February 18, 2020

The Baker: Chapter Twelve

Ernie Fuld

PREVIOUSLY: Ernie is finally freed from British captivity. is he ready for civilian life?

By 1948, Ernie was 23 and had already survived two wars. He thought he was ready for a more sedate life in Israel. 

He just didn’t have it in him.

He partnered with numerous other bakers: they supplied the capital investment while Ernie worked his miracles in the kitchen.

The work came easily.

Once, Ernie landed a contract to cater a diplomatic garden party at the Weitzman Institute, named in honor of Israel’s first president, Chaim Weitzman.

In 1957, on the ninth anniversary of Israel’s acceptance in the United Nations, Ernie got the idea to bake a cake for then-president David Ben-Gurion.

“I was a chef in a hospital, and I built from sugar, hot sugar, just like for my wedding, a whole cake,” he recalled. “And on the top was a giant globe and the map of Israel.”

Ernie sent a letter with a picture of his cake to Ben-Gurion. The president’s office wrote to thank him for his efforts, suggesting soldiers in a nearby camp might enjoy the cake. 

“And I gave it to them. And they ate it,” Ernie recalled. “I got two letters from Ben- Gurion’s office to commemorate that I made this cake.”

His baking was going gang-busters. 

His marriage, not so much.

By then, Helen had given birth to their first and only child, a son the named Morde.

Ernie and Helen worked long hours in the kitchen, where he harangued her every move. 

After years of heartache and emotional abuse, she eventually left Ernie, moving to the San Francisco Bay Area with the help of family members.

Ernie was devastated by the loss. It wasn’t long before he decided to follow her — with Morde in tow.

When he arrived in California in 1957, Ernie couldn’t speak a word of English. But he had pluck. His skills got him quick work in various bakeries. At first, he could only make a few dollars an hour because he couldn’t communicate with other kitchen workers.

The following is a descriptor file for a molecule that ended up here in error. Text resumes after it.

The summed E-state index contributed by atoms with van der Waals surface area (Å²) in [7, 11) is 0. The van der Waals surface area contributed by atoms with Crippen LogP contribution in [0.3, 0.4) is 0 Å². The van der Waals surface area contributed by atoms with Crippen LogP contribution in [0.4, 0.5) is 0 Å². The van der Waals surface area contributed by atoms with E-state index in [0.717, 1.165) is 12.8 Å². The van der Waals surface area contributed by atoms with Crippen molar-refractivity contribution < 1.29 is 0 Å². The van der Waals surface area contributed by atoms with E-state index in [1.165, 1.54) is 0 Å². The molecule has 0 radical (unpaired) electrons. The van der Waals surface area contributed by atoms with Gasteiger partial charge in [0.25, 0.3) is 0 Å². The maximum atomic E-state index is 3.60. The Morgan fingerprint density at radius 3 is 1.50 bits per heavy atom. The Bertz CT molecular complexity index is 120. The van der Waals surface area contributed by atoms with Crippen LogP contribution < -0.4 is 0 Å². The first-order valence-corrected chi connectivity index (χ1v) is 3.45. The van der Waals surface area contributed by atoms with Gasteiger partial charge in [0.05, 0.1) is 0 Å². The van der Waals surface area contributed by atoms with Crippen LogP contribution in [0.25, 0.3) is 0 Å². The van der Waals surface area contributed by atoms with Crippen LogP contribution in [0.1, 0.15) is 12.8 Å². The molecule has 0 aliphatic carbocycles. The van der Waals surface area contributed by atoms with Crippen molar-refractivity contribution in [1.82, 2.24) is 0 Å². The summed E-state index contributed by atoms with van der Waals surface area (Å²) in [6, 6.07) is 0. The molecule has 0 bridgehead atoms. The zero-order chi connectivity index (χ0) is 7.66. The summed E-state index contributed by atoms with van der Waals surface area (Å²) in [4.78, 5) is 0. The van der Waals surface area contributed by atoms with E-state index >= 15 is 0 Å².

Then Ernie got his first break. 

On Geary Street, in San Francisco, he saw a sign that read “Kosher Deli.” 

The owner was a man named David who spoke Polish and Hebrew. Ernie showed him the photos of his bakery creations.
“He said ‘Oh, these pictures are beautiful. You come in at night.’ He didn’t have a baker, just a kitchen. He said ‘You go there and make anything; I want to see.’” 

The relationship lasted five years, and the two men became friends. 

In 1959, when Soviet Premier Nikita S. Khrushchev visited San Francisco, David got the job to supply food to the Russian traveling contingent, including Khrushchev himself.

He asked Ernie to bake a Russian cream cake (with whipped cream and vodka). When FBI agents visited his shop to vet his background and make sure he wasn’t a threat to the visiting dignitaries, Ernie told them he respected the Russians.

After all, he said, they’d saved him from the Nazis. 

Now 33, Ernie worked hard, laboring at the bakery from 6 p.m. until 1 a.m. 

After grabbing a few hours of sleep, he rode his new scooter across town to attend classes toward his GED. 

The high school gave him credit for his education in Czechoslovakia and Ernie worked on his English skills, an adult student sitting beside classmates half his age.